The funding challenge
The reclassification of Indicator 1.4.2 confirms the global acceptability of the proposed methodology for data collection, analysis and tracking of progress on tenure security at country level. This data will be generated and reported by the NSOs to the custodian agencies and UN Statistical Commission in collaboration with National Land Agencies and other stakeholders. The investment made by UN-Habitat and World Bank, the Global Donor Working Group on Land and GLTN through GLII with funding support from the Ministry of Foreign Affairs of the Netherlands, has not been in vain.
Technical and financial resources will be required to enable effective and efficient capacity building efforts at country level. While the reclassification decision is welcome, the lack of earmarked funding from to custodians and supporting entities like GLII is expected to challenge responsive planning for addressing capacity need from NSOs, National Land Agencies, CSOs and other stakeholders. Joint strategy for capacity strengthening for Indicators 1.4.2 and 5.a.1 are being explored by the custodians, in collaboration with UNFAO, as a way to promote harmonization of these indicators, foster synergy and apply a joint data collection questionnaire to generate survey data for these indicators. The joint approach to capacity building and data collection for these two indicators is yet to be explored, and will certainly be a costly venture.
Political goodwill and increased financial commitment from national governments to prioritize and support national efforts in land data generation and reporting will unlock great potential to achieve and surpass the 50% target of all countries by regions to achieve Tier I classification by end of 2019.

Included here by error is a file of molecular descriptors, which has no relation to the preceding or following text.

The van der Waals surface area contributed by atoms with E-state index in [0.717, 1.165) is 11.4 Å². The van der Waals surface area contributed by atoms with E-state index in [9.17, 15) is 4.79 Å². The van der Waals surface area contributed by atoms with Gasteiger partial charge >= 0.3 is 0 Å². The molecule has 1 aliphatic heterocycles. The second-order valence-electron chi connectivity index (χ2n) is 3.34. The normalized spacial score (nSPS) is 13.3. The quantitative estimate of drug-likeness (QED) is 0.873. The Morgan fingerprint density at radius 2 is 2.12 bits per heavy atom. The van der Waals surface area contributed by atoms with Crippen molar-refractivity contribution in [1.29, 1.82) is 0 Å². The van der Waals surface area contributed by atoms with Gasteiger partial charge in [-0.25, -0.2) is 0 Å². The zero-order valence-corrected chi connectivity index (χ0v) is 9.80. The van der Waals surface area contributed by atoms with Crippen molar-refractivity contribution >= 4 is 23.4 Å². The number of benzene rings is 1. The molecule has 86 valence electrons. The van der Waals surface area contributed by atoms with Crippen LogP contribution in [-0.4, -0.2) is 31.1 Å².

The role of private sector and donor community in supporting capacity development initiatives, data collection, and new data technology transfer, awareness raising and convening of national and regional consultative meetings for sharing best practices in monitoring tenure security will enhance the level of success. Promotion of sustainable and country-led data initiatives will be key in fostering learning and building a knowledge based to support such efforts.
The Civil Society Organizations are also expected to play their key role in advocacy, awareness and supporting local and national process for data generation by NSOs and National Land Agencies, while playing the watchdog’ role to ensure inclusivity, robustness of processes for data collection including gender mainstreaming; and that no one is left behind.
Role of GLII in Supporting and Coordinating Land Governance Monitoring including the SDGs
For GLII platform members and partners, reclassification of Indicator 1.4.2 from Tier III to II is a well won outcome from months of lobbying, advocacy, collaboration and intensive consultation. GLII platform members have fully supported and accompanied the custodian agencies in the development of the methodology for measuring tenure security, and view this reclassification as a great step in advancing GLII’s mission to achieve global monitoring of land governance at scale.
GLII’s work goes beyond the monitoring of land indicators in the SDGs to facilitate the integration of comprehensive and comparable land indicators for monitoring land governance at national, regional and global monitoring efforts and programmes by various players. GLII will continue to support country, regional and global capacity development initiatives on overall land governance monitoring, developing land indicators, methodology and data protocols needed to support land governance monitoring.
Submitted by: Everlyne Nairesiae, Coordinator, Global Land Indicators Initiative (GLII) , Land and GLTN Unit at UN-Habitat